Activision Blizzard is making an icy splash across the business news with Vivendi Universal’s plan to sell back roughly 49% of their shares in the company back to Activision Blizzard. The real question that should have been pondered long before this even made news is why was this merger even legally permissible in the first place? Monopolistic laws, in theory, are supposed to be put in place so healthy competition has an opportunity to thrive in the market place. Activision Blizzard has long prohibited legitimate competition in the video game industry, especially after joining forces with Vivendi, so why didn’t that count as a monopoly in the first place?
Activision has long held the position of publishing the lion’s share of video games globally; possibly having less of a grip on Japan’s video game market, but Japan would be the only country exempt from that statement. The other share belonged to Vivendi, and before Blizzard joined Activision they completely dominated the MMO (Massively Multiplayer Online) gaming universe and continue to do so under their monopolistic flagship. Another significant player in the video game world on this level is Electronic Arts, who monopolizes sporting video games to such a degree that people don’t even say they are going to buy a new soccer or football game, they say they are purchasing the new FIFA or Madden. But that is not news to anyone and Electronic Arts is consistently getting sued (currently for Madden’s monopoly of the football video game market). Yet until this Activision Blizzard buyback hit the pages, few lawsuits have arrived at their doorstep.
But now there is a lawsuit, because a large shareholder does not want Vivendi to be able to make the significant reduction in their shares and basically take their company away from the ebb and flow of the Activision Blizzard umbrella. Activision Blizzard has made several statements that they remain confident that this deal will be signed, sealed, and delivered without much more delay. They do not appear in the least to be worried about pending lawsuits, and why should they? They have the lawyer power to get away with anything they want to, and have been doing so for years. So a miniscule lawsuit put forth by one shareholder will not stop their wishes from realization.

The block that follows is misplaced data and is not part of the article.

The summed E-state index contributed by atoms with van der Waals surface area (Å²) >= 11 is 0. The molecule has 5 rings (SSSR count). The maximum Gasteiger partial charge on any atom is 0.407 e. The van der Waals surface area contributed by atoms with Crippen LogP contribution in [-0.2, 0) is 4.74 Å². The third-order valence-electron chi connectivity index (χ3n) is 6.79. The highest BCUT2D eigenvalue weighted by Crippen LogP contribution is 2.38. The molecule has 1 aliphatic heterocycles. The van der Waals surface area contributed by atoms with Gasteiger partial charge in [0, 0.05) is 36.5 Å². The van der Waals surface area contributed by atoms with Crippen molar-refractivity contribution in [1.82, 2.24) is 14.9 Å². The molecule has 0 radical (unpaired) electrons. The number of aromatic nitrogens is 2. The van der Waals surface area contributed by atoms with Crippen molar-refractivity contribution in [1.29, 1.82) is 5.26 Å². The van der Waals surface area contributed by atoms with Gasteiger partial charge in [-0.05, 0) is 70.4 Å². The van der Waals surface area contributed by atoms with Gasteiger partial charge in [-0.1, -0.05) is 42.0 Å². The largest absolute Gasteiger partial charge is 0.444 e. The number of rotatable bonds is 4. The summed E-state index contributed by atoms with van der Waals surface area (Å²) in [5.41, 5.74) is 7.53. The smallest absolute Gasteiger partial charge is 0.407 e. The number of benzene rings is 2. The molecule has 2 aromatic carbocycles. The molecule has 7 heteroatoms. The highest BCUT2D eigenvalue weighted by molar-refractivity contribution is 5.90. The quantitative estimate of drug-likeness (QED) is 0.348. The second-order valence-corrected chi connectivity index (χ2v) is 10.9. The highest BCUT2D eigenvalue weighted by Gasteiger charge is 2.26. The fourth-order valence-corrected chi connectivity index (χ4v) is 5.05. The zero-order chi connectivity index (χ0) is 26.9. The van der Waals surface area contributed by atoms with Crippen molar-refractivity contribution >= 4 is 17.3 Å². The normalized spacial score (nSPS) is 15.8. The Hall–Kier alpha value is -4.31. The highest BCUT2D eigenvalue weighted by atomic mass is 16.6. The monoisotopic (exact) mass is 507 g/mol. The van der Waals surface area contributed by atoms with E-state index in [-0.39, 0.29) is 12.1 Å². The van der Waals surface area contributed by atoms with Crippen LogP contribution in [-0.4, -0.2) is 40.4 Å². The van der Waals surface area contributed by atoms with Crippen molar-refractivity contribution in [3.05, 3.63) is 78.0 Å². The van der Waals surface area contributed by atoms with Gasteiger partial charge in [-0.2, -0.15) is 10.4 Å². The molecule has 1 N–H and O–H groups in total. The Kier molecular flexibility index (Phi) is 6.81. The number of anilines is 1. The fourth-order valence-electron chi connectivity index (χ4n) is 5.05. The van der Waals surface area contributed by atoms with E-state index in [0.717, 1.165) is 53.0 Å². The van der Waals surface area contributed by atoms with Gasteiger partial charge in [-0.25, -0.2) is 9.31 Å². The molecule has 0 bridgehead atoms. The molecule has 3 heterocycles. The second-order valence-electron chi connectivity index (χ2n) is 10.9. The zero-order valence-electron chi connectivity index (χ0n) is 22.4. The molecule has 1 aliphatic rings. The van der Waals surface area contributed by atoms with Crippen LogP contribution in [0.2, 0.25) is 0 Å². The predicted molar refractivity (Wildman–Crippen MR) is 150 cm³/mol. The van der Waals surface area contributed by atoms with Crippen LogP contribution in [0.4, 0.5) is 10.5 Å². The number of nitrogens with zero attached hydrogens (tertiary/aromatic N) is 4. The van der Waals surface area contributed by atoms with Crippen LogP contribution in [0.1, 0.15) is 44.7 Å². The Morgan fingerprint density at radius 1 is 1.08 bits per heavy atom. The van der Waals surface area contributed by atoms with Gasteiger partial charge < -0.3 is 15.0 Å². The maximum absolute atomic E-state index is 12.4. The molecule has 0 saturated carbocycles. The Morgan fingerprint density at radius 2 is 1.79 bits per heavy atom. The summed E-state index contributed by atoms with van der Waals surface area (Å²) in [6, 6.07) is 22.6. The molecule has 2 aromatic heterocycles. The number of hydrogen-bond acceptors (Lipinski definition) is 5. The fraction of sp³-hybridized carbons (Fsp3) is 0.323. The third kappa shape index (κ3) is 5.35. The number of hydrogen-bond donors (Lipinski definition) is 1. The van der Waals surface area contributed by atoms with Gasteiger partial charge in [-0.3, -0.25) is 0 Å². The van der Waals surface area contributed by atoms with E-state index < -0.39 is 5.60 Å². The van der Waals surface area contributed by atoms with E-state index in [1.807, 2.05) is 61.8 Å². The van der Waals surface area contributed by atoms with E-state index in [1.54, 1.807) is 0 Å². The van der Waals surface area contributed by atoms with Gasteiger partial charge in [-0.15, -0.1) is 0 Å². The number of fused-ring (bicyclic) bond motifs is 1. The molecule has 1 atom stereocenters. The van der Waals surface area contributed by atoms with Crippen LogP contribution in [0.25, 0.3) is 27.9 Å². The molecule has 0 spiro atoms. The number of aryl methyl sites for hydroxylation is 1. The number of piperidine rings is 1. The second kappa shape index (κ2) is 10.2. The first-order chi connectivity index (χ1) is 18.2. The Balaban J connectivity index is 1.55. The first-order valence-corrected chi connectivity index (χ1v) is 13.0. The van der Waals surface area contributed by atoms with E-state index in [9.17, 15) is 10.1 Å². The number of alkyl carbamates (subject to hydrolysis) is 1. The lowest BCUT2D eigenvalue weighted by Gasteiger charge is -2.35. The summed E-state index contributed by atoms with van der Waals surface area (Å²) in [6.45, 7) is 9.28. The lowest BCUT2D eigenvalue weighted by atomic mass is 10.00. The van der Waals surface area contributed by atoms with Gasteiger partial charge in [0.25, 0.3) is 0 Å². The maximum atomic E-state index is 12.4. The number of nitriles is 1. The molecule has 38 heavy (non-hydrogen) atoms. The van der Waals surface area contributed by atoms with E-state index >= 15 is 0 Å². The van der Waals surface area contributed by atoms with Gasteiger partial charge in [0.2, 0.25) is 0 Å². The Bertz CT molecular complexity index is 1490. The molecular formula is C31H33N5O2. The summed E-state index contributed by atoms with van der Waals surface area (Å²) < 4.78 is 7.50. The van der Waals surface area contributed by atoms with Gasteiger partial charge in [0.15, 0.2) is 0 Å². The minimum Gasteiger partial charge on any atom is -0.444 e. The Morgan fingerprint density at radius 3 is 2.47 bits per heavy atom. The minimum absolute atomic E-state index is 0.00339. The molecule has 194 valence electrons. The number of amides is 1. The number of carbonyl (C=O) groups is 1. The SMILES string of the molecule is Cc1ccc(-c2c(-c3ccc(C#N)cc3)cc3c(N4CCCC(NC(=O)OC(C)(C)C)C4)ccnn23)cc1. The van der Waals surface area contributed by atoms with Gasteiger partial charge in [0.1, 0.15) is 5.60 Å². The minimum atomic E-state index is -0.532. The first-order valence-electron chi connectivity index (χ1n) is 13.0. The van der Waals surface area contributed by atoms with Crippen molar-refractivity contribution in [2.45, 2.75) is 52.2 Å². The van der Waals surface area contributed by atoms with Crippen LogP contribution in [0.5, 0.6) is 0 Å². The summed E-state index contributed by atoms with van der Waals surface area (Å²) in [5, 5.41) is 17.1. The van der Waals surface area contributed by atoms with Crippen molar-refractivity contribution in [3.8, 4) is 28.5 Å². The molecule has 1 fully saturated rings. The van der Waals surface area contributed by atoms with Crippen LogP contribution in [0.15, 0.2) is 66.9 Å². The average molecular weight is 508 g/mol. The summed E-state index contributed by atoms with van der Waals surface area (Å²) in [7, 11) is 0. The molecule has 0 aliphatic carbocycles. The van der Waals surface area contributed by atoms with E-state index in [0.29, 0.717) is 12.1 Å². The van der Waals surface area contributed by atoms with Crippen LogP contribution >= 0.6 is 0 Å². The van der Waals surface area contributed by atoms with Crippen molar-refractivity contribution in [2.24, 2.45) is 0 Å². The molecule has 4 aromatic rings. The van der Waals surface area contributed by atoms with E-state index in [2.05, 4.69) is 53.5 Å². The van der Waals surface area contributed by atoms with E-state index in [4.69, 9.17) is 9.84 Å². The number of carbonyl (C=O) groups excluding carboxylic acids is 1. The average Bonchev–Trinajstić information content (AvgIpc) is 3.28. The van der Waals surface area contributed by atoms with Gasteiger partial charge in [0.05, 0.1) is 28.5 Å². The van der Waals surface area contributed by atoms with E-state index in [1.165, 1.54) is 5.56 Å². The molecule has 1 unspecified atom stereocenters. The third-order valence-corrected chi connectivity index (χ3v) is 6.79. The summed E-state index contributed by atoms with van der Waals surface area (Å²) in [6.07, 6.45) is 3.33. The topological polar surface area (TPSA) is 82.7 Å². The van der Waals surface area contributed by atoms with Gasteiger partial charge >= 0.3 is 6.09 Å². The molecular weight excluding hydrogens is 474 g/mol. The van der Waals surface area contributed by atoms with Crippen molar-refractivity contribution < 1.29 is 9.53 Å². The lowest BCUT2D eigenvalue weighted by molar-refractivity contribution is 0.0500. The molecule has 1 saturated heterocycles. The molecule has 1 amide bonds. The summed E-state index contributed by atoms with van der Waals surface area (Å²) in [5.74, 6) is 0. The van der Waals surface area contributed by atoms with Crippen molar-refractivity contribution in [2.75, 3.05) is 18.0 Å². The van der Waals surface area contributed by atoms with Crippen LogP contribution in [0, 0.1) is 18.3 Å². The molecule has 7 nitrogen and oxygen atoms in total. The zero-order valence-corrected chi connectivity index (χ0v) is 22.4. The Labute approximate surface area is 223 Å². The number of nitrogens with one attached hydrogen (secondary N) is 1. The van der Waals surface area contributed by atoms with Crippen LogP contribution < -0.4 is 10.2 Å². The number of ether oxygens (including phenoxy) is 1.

When viewed on the surface, the buyback of Vivendi’s shares looks like a maneuver away from the monopoly and video game distribution juggernaut that had been created within the genesis of the merger. In reality though, that is not at all the case. Vivendi has not been a force in console video games for quite a number of years. Their bread and butter is now the portable application market based around Android and iPhone users. Activision Blizzard obviously knows this, and at this point in their business development need Vivendi out of the way so they can continue to steamroll over the competition in their chosen console and personal computing markets. Vivendi is not leaving a sinking ship, but rather Activision Blizzard is kicking them off of their yacht.
Written by Michael Blain